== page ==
3. Error in denying defendants' motion for a new trial on all issues because the court

(a) Failed to allow the defendants to have their theory of the case presented to the jury by proper instructions;

(b) Failing to instruct that a carrier is not liable for damages arising from latent defects within a railroad car owned and furnished by the shipper (respondent);

(c) Failing to instruct that a carrier owes only the duty of exercising ordinary care in inspecting a railway car owned and furnished by the shipper;

*462 (d) Failing to instruct that the owner of a railroad car must exercise reasonable care in inspecting for defects and he impliedly warrants its fitness to the common carrier to whom it is delivered for transportation.

4. Error in giving the court's instruction No. 14 relating to damages.

[1] Assignments of error Nos. 1 and 2 may be disposed of by saying that our examination of the evidence in the record, in the favorable light required (Gregory v. Shannon, 59 Wn.2d 201, 367 P.2d 152; Boyd v. Edmonds, 64 Wn.2d 94, 390 P.2d 706) satisfied us that the trial court did not err. Upon the evidence presented, the minds of reasonable men could well differ upon the issue of whether or not appellants were guilty of negligence in one or more of the manners alleged.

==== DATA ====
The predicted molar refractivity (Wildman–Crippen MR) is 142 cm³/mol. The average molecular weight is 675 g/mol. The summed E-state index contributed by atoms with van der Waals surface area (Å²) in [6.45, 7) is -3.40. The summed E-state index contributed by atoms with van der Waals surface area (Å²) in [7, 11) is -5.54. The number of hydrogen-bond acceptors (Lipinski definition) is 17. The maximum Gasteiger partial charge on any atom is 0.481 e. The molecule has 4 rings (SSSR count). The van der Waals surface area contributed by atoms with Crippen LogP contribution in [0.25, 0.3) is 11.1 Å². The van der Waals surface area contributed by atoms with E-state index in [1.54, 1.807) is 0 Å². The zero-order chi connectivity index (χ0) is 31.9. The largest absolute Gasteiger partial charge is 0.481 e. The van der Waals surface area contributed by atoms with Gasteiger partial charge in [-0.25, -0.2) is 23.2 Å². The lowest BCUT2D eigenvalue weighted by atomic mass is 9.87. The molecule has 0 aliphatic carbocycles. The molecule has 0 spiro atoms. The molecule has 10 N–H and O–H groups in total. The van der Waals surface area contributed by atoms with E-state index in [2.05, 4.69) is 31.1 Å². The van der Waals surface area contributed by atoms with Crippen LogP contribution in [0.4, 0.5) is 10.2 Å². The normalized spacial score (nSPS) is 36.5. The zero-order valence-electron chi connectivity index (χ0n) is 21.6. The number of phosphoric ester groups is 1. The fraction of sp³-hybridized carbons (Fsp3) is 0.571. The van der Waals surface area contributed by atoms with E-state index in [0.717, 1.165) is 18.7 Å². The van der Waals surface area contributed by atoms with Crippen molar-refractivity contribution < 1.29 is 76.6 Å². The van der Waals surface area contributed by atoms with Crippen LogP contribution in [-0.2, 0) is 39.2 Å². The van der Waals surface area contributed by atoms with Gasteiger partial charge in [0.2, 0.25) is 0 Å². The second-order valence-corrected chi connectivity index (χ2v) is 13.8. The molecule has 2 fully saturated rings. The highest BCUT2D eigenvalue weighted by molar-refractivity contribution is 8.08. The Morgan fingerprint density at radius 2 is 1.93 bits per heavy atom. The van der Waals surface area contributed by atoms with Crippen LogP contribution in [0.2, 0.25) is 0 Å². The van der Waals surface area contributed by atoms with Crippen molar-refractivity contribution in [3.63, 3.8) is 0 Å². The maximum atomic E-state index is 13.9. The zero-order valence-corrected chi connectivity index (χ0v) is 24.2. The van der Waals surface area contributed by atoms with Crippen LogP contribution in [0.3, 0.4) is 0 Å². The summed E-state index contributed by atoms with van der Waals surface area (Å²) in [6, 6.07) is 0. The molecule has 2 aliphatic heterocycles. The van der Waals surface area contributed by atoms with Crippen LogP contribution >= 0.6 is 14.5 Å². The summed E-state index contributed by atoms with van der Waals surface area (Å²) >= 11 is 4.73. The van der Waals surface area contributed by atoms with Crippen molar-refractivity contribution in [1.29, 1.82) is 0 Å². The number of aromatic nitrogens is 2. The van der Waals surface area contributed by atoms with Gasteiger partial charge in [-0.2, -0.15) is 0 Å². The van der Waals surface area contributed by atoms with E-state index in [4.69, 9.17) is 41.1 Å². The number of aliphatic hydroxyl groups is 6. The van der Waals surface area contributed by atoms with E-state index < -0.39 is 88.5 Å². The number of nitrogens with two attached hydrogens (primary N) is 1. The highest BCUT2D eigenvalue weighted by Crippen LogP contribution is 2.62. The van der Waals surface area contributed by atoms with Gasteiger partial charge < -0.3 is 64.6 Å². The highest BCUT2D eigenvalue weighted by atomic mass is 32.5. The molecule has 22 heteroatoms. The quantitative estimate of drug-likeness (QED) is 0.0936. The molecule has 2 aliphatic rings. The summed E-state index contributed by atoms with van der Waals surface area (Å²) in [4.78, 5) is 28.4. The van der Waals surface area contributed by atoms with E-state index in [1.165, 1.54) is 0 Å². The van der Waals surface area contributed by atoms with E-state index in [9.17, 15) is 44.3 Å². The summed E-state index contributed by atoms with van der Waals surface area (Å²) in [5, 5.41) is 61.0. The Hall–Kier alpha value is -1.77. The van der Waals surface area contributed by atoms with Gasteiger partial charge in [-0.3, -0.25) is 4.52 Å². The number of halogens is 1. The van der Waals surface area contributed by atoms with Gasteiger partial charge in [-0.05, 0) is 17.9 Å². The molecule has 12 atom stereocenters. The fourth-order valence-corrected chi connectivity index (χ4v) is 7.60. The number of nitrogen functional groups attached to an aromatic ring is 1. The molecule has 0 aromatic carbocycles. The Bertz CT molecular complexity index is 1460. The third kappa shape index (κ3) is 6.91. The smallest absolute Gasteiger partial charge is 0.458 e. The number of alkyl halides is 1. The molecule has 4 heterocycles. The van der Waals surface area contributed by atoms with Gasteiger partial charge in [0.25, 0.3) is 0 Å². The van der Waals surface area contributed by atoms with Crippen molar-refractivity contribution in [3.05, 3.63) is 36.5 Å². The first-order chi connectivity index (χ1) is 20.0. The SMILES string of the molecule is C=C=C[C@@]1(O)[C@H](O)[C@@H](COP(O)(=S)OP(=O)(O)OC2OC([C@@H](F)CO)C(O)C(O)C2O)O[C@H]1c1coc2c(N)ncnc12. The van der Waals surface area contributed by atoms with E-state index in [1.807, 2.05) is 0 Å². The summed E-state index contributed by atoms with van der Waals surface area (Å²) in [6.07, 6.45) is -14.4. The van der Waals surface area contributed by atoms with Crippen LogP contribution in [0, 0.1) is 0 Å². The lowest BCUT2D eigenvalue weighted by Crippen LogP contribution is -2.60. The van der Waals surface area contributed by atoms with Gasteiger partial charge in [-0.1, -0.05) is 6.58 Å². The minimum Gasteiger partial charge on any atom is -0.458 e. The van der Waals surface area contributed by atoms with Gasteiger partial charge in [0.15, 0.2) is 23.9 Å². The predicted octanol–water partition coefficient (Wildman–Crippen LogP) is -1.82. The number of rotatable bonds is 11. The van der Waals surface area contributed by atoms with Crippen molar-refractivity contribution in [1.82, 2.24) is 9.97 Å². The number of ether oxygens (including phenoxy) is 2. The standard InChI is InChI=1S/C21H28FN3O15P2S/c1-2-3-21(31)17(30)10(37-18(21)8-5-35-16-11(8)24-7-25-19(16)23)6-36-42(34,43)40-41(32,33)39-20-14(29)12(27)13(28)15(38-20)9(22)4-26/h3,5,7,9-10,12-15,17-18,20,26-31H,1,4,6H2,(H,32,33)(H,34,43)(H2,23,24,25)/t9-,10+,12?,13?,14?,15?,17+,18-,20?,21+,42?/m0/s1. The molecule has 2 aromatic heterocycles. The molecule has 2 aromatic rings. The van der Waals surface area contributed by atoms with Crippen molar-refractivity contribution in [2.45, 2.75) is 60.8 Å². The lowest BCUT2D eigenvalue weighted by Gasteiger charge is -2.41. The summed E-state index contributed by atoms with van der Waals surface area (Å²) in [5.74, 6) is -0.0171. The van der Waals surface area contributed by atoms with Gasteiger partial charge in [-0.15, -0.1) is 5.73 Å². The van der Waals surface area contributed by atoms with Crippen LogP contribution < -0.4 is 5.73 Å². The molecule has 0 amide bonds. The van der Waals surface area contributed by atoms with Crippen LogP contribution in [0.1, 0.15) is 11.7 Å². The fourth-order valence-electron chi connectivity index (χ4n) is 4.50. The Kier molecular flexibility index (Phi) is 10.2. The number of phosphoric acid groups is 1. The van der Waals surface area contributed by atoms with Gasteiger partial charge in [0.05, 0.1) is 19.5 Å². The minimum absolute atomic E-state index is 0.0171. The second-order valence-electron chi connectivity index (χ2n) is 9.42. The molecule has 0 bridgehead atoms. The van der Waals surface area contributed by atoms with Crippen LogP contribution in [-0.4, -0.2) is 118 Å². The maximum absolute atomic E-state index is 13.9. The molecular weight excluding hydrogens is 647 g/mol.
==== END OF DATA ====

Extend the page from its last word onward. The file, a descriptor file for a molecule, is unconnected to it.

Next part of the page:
Assignment of error 3(a): It is the opinion of the court that appellants had the opportunity to and did present their theory of the case to the jury. The theory of both parties on the question of liability was grounded upon the duty of the railroads and the duty of the owner.

[2] The duty of a common carrier toward the property of others being transported is summarized in 13 C.J.S. Carriers § 40 at 84, as the duty to exercise such care as is required to protect that property from loss or injury during the transportation. As stated in Conger v. Cordes Towing Serv., Inc., 58 Wn.2d 876, 878, 365 P.2d 20: "A common carrier is charged with the highest degree of care consistent with the trade, in both the maintenance and operation of its vehicles."

In a correct instruction on the law, the court, in instruction No. 6, said to the jury:

Ordinarily "negligence" is defined as a failure to exercise reasonable and ordinary care such as an ordinarily careful and prudent person would use under the same circumstances, but in this case the defendants owed plaintiff a greater degree of care. A railroad which carries or moves the property of the public is a common carrier. While not an insurer of the safety of such property, the carrier owes the owner of the property the highest degree *463 of care for the safety of such property from loss or injury during the transportation which is consistent with the practical operation of the railroad.

The car was in transit at the time of the damage. The car was in the course of one movement from the Milwaukee yards in Tacoma to the Union Station in Seattle. The way-stop at the Tacoma station was incidental to that journey.